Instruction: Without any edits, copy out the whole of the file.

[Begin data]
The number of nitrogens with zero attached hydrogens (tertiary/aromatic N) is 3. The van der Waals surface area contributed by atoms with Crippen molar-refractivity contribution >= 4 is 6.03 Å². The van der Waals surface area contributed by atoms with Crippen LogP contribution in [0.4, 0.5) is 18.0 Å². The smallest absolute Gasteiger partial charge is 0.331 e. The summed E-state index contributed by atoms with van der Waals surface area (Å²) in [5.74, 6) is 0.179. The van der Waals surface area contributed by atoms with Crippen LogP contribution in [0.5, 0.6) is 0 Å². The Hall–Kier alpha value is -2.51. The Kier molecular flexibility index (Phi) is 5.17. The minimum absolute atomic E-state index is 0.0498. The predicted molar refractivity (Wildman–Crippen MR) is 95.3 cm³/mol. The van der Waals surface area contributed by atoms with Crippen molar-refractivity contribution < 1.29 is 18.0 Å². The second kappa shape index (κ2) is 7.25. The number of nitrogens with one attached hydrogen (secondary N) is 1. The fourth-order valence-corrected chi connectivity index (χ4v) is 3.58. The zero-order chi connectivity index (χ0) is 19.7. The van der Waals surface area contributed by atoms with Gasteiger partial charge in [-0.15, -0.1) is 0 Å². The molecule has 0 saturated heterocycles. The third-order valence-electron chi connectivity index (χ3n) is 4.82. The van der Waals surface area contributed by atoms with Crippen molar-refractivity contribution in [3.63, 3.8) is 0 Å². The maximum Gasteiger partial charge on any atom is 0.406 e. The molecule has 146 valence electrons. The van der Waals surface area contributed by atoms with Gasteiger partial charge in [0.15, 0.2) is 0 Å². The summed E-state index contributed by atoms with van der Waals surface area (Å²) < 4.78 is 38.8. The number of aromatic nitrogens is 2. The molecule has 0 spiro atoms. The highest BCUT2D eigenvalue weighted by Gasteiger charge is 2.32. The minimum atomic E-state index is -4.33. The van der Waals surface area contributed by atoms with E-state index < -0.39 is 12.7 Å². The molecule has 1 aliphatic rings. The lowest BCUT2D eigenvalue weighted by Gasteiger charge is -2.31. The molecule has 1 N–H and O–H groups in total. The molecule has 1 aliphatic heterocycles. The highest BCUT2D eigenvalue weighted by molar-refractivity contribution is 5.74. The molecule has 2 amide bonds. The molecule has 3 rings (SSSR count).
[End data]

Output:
The number of nitrogens with zero attached hydrogens (tertiary/aromatic N) is 3. The van der Waals surface area contributed by atoms with Crippen molar-refractivity contribution >= 4 is 6.03 Å². The van der Waals surface area contributed by atoms with Crippen LogP contribution in [0.4, 0.5) is 18.0 Å². The smallest absolute Gasteiger partial charge is 0.331 e. The summed E-state index contributed by atoms with van der Waals surface area (Å²) in [5.74, 6) is 0.179. The van der Waals surface area contributed by atoms with Crippen LogP contribution in [0.5, 0.6) is 0 Å². The Hall–Kier alpha value is -2.51. The Kier molecular flexibility index (Phi) is 5.17. The minimum absolute atomic E-state index is 0.0498. The predicted molar refractivity (Wildman–Crippen MR) is 95.3 cm³/mol. The van der Waals surface area contributed by atoms with Crippen molar-refractivity contribution < 1.29 is 18.0 Å². The second kappa shape index (κ2) is 7.25. The number of nitrogens with one attached hydrogen (secondary N) is 1. The fourth-order valence-corrected chi connectivity index (χ4v) is 3.58. The zero-order chi connectivity index (χ0) is 19.7. The van der Waals surface area contributed by atoms with Gasteiger partial charge in [-0.15, -0.1) is 0 Å². The molecule has 0 saturated heterocycles. The third-order valence-electron chi connectivity index (χ3n) is 4.82. The van der Waals surface area contributed by atoms with Crippen molar-refractivity contribution in [3.63, 3.8) is 0 Å². The maximum Gasteiger partial charge on any atom is 0.406 e. The molecule has 146 valence electrons. The van der Waals surface area contributed by atoms with Gasteiger partial charge in [0.15, 0.2) is 0 Å². The summed E-state index contributed by atoms with van der Waals surface area (Å²) < 4.78 is 38.8. The number of aromatic nitrogens is 2. The molecule has 0 spiro atoms. The highest BCUT2D eigenvalue weighted by Gasteiger charge is 2.32. The minimum atomic E-state index is -4.33. The van der Waals surface area contributed by atoms with E-state index < -0.39 is 12.7 Å². The molecule has 1 aliphatic rings. The lowest BCUT2D eigenvalue weighted by Gasteiger charge is -2.31. The molecule has 1 N–H and O–H groups in total. The molecule has 1 aliphatic heterocycles. The highest BCUT2D eigenvalue weighted by molar-refractivity contribution is 5.74. The molecule has 2 amide bonds. The molecule has 3 rings (SSSR count).